A study of power, kinetics, and modelling in the composting process
Thesis DisciplineCivil Engineering
Degree GrantorUniversity of Canterbury
Degree NameDoctor of Philosophy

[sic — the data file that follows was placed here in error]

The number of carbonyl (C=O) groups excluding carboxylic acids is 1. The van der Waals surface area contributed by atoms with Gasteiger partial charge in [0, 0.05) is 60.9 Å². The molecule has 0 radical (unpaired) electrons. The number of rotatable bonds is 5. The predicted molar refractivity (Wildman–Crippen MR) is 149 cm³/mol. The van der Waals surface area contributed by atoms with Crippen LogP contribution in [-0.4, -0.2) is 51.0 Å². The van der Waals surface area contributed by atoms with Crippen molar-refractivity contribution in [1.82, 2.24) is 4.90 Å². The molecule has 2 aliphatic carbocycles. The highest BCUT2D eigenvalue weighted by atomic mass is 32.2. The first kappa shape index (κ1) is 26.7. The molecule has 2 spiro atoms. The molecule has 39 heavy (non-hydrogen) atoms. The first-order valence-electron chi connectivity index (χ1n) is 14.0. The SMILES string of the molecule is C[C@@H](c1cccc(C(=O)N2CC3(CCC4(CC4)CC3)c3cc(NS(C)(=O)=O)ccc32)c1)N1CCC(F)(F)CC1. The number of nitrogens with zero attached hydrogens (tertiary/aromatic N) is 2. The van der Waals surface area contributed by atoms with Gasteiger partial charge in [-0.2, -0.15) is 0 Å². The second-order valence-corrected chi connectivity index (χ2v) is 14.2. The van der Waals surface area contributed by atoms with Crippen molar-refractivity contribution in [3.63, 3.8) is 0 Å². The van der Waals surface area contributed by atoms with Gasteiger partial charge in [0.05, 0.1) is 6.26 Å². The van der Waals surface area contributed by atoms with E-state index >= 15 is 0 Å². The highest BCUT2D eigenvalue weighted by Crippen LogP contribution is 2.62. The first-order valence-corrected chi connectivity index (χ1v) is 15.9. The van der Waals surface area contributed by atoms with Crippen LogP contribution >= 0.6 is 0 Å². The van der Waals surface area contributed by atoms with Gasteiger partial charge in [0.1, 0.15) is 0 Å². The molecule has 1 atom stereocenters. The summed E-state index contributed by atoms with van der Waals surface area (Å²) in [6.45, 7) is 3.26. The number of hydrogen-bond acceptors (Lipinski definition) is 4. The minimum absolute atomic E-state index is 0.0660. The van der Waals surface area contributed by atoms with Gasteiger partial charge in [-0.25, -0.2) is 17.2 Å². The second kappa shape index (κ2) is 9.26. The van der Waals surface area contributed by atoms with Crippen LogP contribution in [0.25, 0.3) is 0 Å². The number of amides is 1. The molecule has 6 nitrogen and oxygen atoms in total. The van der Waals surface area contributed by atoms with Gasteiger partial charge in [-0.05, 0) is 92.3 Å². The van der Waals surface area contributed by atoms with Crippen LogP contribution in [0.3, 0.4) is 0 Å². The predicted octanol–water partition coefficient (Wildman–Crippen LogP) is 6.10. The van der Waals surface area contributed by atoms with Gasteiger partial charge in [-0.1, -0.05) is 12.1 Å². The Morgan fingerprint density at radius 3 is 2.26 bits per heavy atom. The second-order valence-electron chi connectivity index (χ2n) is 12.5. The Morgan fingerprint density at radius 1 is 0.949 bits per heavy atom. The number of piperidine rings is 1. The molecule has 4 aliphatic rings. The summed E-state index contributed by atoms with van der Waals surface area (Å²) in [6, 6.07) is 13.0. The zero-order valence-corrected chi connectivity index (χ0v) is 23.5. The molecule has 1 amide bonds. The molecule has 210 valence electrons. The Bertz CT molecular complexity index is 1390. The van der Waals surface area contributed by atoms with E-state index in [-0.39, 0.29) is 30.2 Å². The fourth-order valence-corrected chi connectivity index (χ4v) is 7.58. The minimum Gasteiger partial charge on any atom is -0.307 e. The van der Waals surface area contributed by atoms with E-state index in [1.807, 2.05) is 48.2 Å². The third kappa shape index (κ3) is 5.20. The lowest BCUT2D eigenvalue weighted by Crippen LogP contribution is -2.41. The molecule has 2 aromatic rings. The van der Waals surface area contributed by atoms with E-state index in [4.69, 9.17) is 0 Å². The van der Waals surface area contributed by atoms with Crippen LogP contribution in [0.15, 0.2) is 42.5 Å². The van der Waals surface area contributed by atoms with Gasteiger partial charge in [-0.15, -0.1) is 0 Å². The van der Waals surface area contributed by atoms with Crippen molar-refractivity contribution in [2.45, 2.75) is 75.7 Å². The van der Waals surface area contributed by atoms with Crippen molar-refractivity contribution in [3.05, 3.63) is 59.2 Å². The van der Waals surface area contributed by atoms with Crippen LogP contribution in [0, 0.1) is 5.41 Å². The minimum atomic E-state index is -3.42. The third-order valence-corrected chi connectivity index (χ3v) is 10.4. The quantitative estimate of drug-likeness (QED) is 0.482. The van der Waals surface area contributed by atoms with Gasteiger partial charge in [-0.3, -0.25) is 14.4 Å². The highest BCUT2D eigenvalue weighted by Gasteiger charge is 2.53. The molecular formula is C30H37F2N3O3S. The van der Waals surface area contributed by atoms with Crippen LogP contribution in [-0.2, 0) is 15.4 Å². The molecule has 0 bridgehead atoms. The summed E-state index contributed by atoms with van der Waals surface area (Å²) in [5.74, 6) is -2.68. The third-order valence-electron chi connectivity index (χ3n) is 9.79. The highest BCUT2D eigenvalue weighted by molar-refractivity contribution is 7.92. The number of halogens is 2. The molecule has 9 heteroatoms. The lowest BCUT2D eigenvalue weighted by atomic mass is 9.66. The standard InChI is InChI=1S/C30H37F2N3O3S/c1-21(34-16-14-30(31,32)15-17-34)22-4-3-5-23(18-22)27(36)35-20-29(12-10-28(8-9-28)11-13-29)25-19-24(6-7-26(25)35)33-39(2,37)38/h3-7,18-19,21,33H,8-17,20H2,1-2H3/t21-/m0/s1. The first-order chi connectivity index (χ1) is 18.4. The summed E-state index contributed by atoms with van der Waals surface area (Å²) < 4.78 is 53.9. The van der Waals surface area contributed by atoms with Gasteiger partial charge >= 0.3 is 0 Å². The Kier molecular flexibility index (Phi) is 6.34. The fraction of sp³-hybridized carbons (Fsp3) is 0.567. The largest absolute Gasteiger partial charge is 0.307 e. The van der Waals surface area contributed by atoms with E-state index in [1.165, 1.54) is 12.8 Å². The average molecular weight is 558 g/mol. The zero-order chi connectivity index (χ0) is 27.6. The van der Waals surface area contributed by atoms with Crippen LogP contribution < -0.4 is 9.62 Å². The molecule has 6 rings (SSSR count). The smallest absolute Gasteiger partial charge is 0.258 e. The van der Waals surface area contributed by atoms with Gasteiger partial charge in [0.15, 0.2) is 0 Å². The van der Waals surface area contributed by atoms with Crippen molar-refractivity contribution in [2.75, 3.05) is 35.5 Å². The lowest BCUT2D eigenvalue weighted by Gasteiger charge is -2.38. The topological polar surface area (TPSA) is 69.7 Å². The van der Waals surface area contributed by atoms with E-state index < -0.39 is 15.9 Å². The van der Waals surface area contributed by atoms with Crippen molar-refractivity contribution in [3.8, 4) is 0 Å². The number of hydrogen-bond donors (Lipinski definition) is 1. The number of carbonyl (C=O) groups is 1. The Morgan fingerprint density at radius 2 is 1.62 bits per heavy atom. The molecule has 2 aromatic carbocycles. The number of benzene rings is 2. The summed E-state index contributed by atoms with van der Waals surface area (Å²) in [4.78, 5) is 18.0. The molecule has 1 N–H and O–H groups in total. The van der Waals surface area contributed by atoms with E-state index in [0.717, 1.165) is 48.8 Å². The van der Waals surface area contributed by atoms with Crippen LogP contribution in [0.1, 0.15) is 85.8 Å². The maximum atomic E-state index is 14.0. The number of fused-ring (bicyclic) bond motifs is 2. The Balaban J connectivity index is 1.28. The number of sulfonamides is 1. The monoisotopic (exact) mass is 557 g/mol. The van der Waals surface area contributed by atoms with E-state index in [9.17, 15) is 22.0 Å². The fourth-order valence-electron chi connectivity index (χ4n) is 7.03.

This thesis explores the roles of physical and mathematical modelling in the prediction of temperature profiles in the composting process. A literature-based evaluation of the performance of laboratory- and pilot scale composting reactors, showed that physical models used in composting research frequently do not properly simulate the full-scale composting environment, and may therefore produce results which are not applicable at full scale. In particular, self-heating, laboratory-scale, reactors typically involve significant convective/conductive/radiative losses, even with insulation present. This problem can be overcome by using controlled temperature difference or controlled heat flux laboratory reactors, which allow convective/conductive/radiative heat fluxes to be controlled to levels close to those occurring in full-scale systems. A new method of assessing the simulation performance of composting systems is presented. This utilises the areas bounded by the temperature-time profile and reference temperatures of 40 and 55 ℃ (A₄₀ and A₅₅), the times for which these temperatures are exceeded (t₄₀ and t₅₅), and times to peak temperature. An evaluation of published temperature profiles showed a marked difference in these parameters when comparing many laboratory- and full-scale reactors. The impact of aeration is illustrated, and laboratory- and pilot-scale reactors able to provide good temperature profile simulation, both qualitatively and quantitatively, are identified. Mathematical models of the composting process are reviewed and their ability to predict temperature profiles assessed. The most successful models in predicting temperature profiles have incorporated either empirical kinetic expressions, or utilised a first-order model, with empirical corrections for temperature and moisture. However, no temperature models have been able to predict maximum, average and peak temperatures to within 5, 2 and 2 ℃ respectively, or to predict the times to reach peak temperatures to within 8 h, although many models were able to successfully predict temperature profile shape characteristics. An evaluation of published constant-temperature and varying-temperature substrate degradation profiles revealed very limited evidence to support the application of single exponential, double exponential or non-logarithmic Gompertz functions in modelling substrate degradation kinetics, and this was identified as a potential weakness in the temperature prediction model. A new procedure for correcting substrate degradation profiles generated at varying temperature to a constant temperature of 40 ℃ was developed and applied in this analysis, and on experimental data generated in the present work. A new approach to the estimation of substrate degradation profiles in the composting process, based on a re-arrangement of the heat balance around a reactor, was developed, and implemented with both a simulated data set, and data from composting experiments conducted in a laboratory-scale constant temperature difference (CTD) reactor. A new simulated composting feedstock for use in these experiments was prepared from ostrich feed pellets, office paper, finished compost and woodchips. The new modelling approach successfully predicted the generic shape of experimental substrate degradation profiles obtained from CO2 measurements, but under the conditions and assumptions of the experiment, the profiles were quantitatively different. Both measured CO2-carbon (CO2-C) and predicted biodegradable volatile solids carbon (BVS-C) profiles were moderately to well fitted by single exponential functions with similar rate coefficients. When corrected to a constant temperature of 40 ℃, these profiles gave either multi-phase or double exponential profiles, depending upon the cardinal temperatures used in the temperature correction procedure. If it is assumed that the double exponential model generated is correct, this work provides strong evidence that a substrate degradation curve generated under appropriate laboratory conditions at 40 ℃ would, given the correct cardinal temperatures, generate a correct substrate degradation profile under varying temperature conditions, and that this in turn would enable an accurate and precise prediction of the temperature profile using a heat and mass balance approach. This finding opens the door for the development of a simple laboratory test for composting raw material characterisation, but underlines the need for accurate estimates of the physical cardinal temperatures. Experimental factors appear to be the likely cause of the dysfunction between previously reported substrate degradation patterns and existing substrate degradation models, and suggestions for further research are provided in order to more precisely and accurately quantify these factors.